Manager Says Chyna Died Of Overdose — Wrestler Was ‘Self-Medicating’ For Weeks

Although Chyna’s cause of death hasn’t been determined and toxicology results aren’t due for months, the wrestler’s manager has already declared what he believes killed the star.

With “98 percent certainty and 2 percent speculation,” manager Anthony Anzaldo said he believes Chyna died of an overdose of two prescription medications she’d been taking for years: Ambien and Valium, the Associated Press reported.

However, he doesn’t believe the wrestler ingested a huge number of pills just before her death or that she committed suicide.

Chyna, whose real name was Joanie Laurer, died April 17 at age 46 in her home in California, NBC News reported. Anzaldo found her at 3:30 p.m. three days later; he’d been unable to contact her.

“She fell asleep on Sunday night and peacefully took her last breath.”

No drugs or alcohol were found at the scene of her death.


The wrestler’s manager believes that Chyna had been “self-medicating a bit more than she should have” in the weeks leading up to her death. This misuse may have lasted for up to three weeks.

Chyna had been an insomniac her whole life and took a generic version of Valium, an anti-anxiety medication. She’d struggled with addiction in the past and had been known to binge drink. Her manager insisted that she hadn’t had alcohol for several weeks and that none had been found in her home after she died.

In recent weeks, the wrestler had evidently been navigating some serious personal issues, including issues of abandonment and violence from past relationships. Chyna had also been seeing a psychiatrist for the first time, had attended a women’s domestic violence groups, and visited her estranged father’s grave.

“A lot was going on in her life emotionally. But she wasn’t depressed; it was just a lot to deal with.”

It’s possible, according to Anzaldo’s theory, that her medications clouded her memory and she took more pills than she realized. He told the New York Daily News that she steadily increased her dosage and, “[o]n Sunday night, her body had enough.”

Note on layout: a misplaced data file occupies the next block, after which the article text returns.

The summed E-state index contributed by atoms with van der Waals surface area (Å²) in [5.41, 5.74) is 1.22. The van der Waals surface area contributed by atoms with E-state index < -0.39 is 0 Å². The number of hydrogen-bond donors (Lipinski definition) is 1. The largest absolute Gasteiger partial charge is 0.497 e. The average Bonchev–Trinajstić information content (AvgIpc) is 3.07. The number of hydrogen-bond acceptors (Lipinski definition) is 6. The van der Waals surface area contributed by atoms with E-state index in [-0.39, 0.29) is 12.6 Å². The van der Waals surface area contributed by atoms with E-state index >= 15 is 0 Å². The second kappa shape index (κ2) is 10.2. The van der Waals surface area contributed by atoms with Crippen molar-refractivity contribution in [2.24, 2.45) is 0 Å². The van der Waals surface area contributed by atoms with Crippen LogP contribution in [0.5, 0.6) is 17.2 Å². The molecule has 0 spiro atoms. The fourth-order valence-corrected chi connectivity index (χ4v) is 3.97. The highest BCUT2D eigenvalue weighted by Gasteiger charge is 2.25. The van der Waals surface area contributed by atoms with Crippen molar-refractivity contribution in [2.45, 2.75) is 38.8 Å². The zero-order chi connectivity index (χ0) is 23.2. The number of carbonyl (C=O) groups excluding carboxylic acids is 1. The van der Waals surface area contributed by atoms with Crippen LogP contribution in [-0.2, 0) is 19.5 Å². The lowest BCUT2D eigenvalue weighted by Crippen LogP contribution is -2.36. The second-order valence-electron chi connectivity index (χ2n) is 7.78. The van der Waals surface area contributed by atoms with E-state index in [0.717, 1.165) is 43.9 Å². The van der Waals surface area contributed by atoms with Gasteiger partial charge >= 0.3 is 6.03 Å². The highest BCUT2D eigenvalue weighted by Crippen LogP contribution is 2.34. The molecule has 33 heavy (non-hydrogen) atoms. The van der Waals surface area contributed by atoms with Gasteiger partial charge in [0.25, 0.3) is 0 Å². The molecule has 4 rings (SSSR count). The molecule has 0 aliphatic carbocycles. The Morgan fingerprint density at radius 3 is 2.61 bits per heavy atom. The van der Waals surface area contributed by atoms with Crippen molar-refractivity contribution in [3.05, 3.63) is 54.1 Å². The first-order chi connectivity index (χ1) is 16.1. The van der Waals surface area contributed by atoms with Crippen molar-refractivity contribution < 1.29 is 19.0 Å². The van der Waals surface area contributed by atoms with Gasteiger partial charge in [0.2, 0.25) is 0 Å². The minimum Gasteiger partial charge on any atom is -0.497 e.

“She accidentally, over the course of two or three weeks, misused her legally prescribed medication. They’re not going to find, like, 60 pills in her stomach.”

Toxicology tests are pending and should arrive in eight weeks. The Los Angeles County Department of Medical Examiner-Coroner initially reported Chyna’s death as a possible overdose with prescription drugs, but that declaration hasn’t been confirmed. For now, the department said it’s premature to speculate on what killed Chyna.


Anthony was concerned enough about the wrestler to begin making arrangements for her to appear on A&E’s celebrity addiction reality series Intervention so she could get rehab for free; he said it “was the quickest possible way” to arrange for treatment.

As for the news that Chyna’s brain had been donated, by her mother, to Chronic Traumatic Encephalopathy (CTE) specialist Dr. Bennet Omalu, her manager doesn’t believe the illness “cost her life.”

He admits, however, that her case would be interesting given her history with the WWE and domestic violence.

Chyna was a female pioneer in professional wrestling, which was a male-dominated sport in the mid- to late-1990s. The wrestler eventually became a reality TV star and adult film actress. She turned to fitness to escape a difficult childhood.

Days before her death, Chyna posted a strange 13-minute video online, which showed her wandering around her house wearing headphones and a feather in her hair. In it, the wrestler spoke to her fans.

“I hope you have a beautiful day. Wake up, wake up, wake up. Or sleep in. Or stay in bed all damn day today. It’s Sunday, right? Love you all, peace.”

[Photo by Kevin Winter/Getty Images]